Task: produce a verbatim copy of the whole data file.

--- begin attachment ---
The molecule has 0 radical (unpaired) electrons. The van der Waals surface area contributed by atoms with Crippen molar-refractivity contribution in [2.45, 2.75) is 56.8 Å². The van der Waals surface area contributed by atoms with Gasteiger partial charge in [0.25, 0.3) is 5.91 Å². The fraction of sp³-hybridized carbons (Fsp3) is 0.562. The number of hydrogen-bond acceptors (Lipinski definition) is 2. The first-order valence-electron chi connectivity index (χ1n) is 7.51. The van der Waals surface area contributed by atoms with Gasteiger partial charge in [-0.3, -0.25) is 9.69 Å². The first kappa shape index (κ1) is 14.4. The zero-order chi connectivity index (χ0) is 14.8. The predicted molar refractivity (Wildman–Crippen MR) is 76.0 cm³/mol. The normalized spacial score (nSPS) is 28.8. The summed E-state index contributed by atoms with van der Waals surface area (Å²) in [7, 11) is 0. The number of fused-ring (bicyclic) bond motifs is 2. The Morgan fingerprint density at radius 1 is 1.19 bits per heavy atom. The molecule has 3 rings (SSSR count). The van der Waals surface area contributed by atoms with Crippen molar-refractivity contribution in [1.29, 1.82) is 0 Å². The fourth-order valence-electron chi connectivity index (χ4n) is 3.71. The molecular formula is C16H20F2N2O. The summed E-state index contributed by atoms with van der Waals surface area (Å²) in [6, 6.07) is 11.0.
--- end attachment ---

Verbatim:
The molecule has 0 radical (unpaired) electrons. The van der Waals surface area contributed by atoms with Crippen molar-refractivity contribution in [2.45, 2.75) is 56.8 Å². The van der Waals surface area contributed by atoms with Gasteiger partial charge in [0.25, 0.3) is 5.91 Å². The fraction of sp³-hybridized carbons (Fsp3) is 0.562. The number of hydrogen-bond acceptors (Lipinski definition) is 2. The first-order valence-electron chi connectivity index (χ1n) is 7.51. The van der Waals surface area contributed by atoms with Gasteiger partial charge in [-0.3, -0.25) is 9.69 Å². The first kappa shape index (κ1) is 14.4. The zero-order chi connectivity index (χ0) is 14.8. The predicted molar refractivity (Wildman–Crippen MR) is 76.0 cm³/mol. The normalized spacial score (nSPS) is 28.8. The summed E-state index contributed by atoms with van der Waals surface area (Å²) in [7, 11) is 0. The number of fused-ring (bicyclic) bond motifs is 2. The Morgan fingerprint density at radius 1 is 1.19 bits per heavy atom. The molecule has 3 rings (SSSR count). The van der Waals surface area contributed by atoms with Crippen molar-refractivity contribution in [1.29, 1.82) is 0 Å². The fourth-order valence-electron chi connectivity index (χ4n) is 3.71. The molecular formula is C16H20F2N2O. The summed E-state index contributed by atoms with van der Waals surface area (Å²) in [6, 6.07) is 11.0.